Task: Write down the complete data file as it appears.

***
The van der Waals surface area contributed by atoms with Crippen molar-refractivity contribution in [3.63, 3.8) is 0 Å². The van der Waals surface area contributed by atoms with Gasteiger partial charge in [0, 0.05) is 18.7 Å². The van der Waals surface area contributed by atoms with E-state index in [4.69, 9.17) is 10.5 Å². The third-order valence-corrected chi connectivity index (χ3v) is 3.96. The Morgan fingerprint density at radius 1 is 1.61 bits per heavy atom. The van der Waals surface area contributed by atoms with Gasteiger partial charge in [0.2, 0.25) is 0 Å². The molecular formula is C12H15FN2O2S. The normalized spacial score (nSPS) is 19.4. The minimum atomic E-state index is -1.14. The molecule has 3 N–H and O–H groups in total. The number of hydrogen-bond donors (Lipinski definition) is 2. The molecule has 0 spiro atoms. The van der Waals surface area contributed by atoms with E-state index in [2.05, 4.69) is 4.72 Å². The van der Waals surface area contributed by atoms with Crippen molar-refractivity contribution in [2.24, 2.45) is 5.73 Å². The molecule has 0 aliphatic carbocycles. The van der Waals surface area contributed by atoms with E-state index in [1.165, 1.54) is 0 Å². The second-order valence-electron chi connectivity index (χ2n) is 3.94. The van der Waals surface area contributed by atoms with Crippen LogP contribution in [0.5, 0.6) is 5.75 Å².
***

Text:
The van der Waals surface area contributed by atoms with Crippen molar-refractivity contribution in [3.63, 3.8) is 0 Å². The van der Waals surface area contributed by atoms with Gasteiger partial charge in [0, 0.05) is 18.7 Å². The van der Waals surface area contributed by atoms with E-state index in [4.69, 9.17) is 10.5 Å². The third-order valence-corrected chi connectivity index (χ3v) is 3.96. The Morgan fingerprint density at radius 1 is 1.61 bits per heavy atom. The van der Waals surface area contributed by atoms with Gasteiger partial charge in [0.2, 0.25) is 0 Å². The molecular formula is C12H15FN2O2S. The normalized spacial score (nSPS) is 19.4. The minimum atomic E-state index is -1.14. The molecule has 3 N–H and O–H groups in total. The number of hydrogen-bond donors (Lipinski definition) is 2. The molecule has 0 spiro atoms. The van der Waals surface area contributed by atoms with E-state index in [2.05, 4.69) is 4.72 Å². The van der Waals surface area contributed by atoms with Crippen molar-refractivity contribution in [2.24, 2.45) is 5.73 Å². The molecule has 0 aliphatic carbocycles. The van der Waals surface area contributed by atoms with E-state index in [1.165, 1.54) is 0 Å². The second-order valence-electron chi connectivity index (χ2n) is 3.94. The van der Waals surface area contributed by atoms with Crippen LogP contribution in [0.5, 0.6) is 5.75 Å².